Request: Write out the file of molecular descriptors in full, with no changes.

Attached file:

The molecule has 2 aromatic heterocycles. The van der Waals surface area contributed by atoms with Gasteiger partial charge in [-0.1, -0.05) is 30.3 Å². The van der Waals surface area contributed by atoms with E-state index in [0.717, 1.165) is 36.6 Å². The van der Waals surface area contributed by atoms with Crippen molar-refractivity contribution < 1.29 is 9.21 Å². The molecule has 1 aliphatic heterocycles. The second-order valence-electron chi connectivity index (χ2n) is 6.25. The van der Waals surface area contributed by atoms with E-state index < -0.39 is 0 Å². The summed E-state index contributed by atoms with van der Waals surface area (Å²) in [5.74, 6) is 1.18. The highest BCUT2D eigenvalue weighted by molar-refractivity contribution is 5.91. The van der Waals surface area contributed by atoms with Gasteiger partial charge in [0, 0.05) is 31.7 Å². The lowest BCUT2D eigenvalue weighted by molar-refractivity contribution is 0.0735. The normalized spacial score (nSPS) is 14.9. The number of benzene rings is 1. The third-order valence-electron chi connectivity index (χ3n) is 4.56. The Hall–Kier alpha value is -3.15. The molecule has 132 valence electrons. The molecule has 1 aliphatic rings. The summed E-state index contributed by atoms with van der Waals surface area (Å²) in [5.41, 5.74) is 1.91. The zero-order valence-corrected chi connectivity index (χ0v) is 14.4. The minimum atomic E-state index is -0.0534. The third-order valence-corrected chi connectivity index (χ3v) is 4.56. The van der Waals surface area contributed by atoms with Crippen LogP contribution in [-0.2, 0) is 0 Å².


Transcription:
The molecule has 2 aromatic heterocycles. The van der Waals surface area contributed by atoms with Gasteiger partial charge in [-0.1, -0.05) is 30.3 Å². The van der Waals surface area contributed by atoms with E-state index in [0.717, 1.165) is 36.6 Å². The van der Waals surface area contributed by atoms with Crippen molar-refractivity contribution < 1.29 is 9.21 Å². The molecule has 1 aliphatic heterocycles. The second-order valence-electron chi connectivity index (χ2n) is 6.25. The van der Waals surface area contributed by atoms with E-state index < -0.39 is 0 Å². The summed E-state index contributed by atoms with van der Waals surface area (Å²) in [5.74, 6) is 1.18. The highest BCUT2D eigenvalue weighted by molar-refractivity contribution is 5.91. The van der Waals surface area contributed by atoms with Gasteiger partial charge in [0, 0.05) is 31.7 Å². The lowest BCUT2D eigenvalue weighted by molar-refractivity contribution is 0.0735. The normalized spacial score (nSPS) is 14.9. The number of benzene rings is 1. The third-order valence-electron chi connectivity index (χ3n) is 4.56. The Hall–Kier alpha value is -3.15. The molecule has 132 valence electrons. The molecule has 1 aliphatic rings. The summed E-state index contributed by atoms with van der Waals surface area (Å²) in [5.41, 5.74) is 1.91. The zero-order valence-corrected chi connectivity index (χ0v) is 14.4. The minimum atomic E-state index is -0.0534. The third-order valence-corrected chi connectivity index (χ3v) is 4.56. The van der Waals surface area contributed by atoms with Crippen LogP contribution in [-0.2, 0) is 0 Å².